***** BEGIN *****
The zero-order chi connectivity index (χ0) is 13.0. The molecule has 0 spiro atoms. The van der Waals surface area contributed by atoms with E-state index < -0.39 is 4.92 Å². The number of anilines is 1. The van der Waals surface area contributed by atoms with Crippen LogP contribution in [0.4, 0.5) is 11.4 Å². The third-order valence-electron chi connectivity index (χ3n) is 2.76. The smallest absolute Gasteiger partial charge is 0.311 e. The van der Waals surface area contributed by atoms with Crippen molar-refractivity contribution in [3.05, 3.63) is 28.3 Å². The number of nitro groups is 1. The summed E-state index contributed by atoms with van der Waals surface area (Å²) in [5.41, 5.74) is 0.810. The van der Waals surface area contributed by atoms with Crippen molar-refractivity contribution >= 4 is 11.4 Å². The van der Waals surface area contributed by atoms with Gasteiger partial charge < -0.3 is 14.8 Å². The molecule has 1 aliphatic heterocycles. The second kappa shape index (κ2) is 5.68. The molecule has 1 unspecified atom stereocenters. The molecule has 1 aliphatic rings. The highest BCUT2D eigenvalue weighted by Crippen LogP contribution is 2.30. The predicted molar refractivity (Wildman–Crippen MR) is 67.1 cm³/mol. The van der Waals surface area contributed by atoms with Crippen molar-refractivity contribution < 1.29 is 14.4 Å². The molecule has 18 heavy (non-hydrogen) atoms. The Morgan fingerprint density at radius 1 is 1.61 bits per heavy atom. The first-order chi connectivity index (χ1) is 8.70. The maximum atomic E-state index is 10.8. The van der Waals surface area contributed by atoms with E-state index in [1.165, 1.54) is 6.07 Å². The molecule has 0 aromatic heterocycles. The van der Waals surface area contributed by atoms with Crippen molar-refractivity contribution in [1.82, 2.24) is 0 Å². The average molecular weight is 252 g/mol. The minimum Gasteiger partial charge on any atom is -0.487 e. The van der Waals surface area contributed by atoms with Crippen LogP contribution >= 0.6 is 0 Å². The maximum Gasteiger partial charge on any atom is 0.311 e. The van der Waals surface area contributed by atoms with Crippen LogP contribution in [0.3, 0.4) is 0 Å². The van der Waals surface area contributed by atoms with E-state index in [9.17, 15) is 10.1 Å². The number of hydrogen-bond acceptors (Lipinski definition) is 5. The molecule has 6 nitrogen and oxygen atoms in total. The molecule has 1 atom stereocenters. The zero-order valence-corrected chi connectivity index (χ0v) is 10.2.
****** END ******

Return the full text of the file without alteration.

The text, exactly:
The zero-order chi connectivity index (χ0) is 13.0. The molecule has 0 spiro atoms. The van der Waals surface area contributed by atoms with E-state index < -0.39 is 4.92 Å². The number of anilines is 1. The van der Waals surface area contributed by atoms with Crippen LogP contribution in [0.4, 0.5) is 11.4 Å². The third-order valence-electron chi connectivity index (χ3n) is 2.76. The smallest absolute Gasteiger partial charge is 0.311 e. The van der Waals surface area contributed by atoms with Crippen molar-refractivity contribution in [3.05, 3.63) is 28.3 Å². The number of nitro groups is 1. The summed E-state index contributed by atoms with van der Waals surface area (Å²) in [5.41, 5.74) is 0.810. The van der Waals surface area contributed by atoms with Crippen molar-refractivity contribution >= 4 is 11.4 Å². The van der Waals surface area contributed by atoms with Gasteiger partial charge < -0.3 is 14.8 Å². The molecule has 1 aliphatic heterocycles. The second kappa shape index (κ2) is 5.68. The molecule has 1 unspecified atom stereocenters. The molecule has 1 aliphatic rings. The highest BCUT2D eigenvalue weighted by Crippen LogP contribution is 2.30. The predicted molar refractivity (Wildman–Crippen MR) is 67.1 cm³/mol. The van der Waals surface area contributed by atoms with Crippen molar-refractivity contribution < 1.29 is 14.4 Å². The molecule has 18 heavy (non-hydrogen) atoms. The Morgan fingerprint density at radius 1 is 1.61 bits per heavy atom. The first-order chi connectivity index (χ1) is 8.70. The maximum atomic E-state index is 10.8. The van der Waals surface area contributed by atoms with E-state index in [1.165, 1.54) is 6.07 Å². The molecule has 0 aromatic heterocycles. The van der Waals surface area contributed by atoms with Crippen molar-refractivity contribution in [1.82, 2.24) is 0 Å². The average molecular weight is 252 g/mol. The minimum Gasteiger partial charge on any atom is -0.487 e. The van der Waals surface area contributed by atoms with Crippen LogP contribution >= 0.6 is 0 Å². The maximum Gasteiger partial charge on any atom is 0.311 e. The van der Waals surface area contributed by atoms with Crippen LogP contribution in [0.3, 0.4) is 0 Å². The van der Waals surface area contributed by atoms with E-state index in [9.17, 15) is 10.1 Å². The number of hydrogen-bond acceptors (Lipinski definition) is 5. The molecule has 6 nitrogen and oxygen atoms in total. The molecule has 1 atom stereocenters. The zero-order valence-corrected chi connectivity index (χ0v) is 10.2.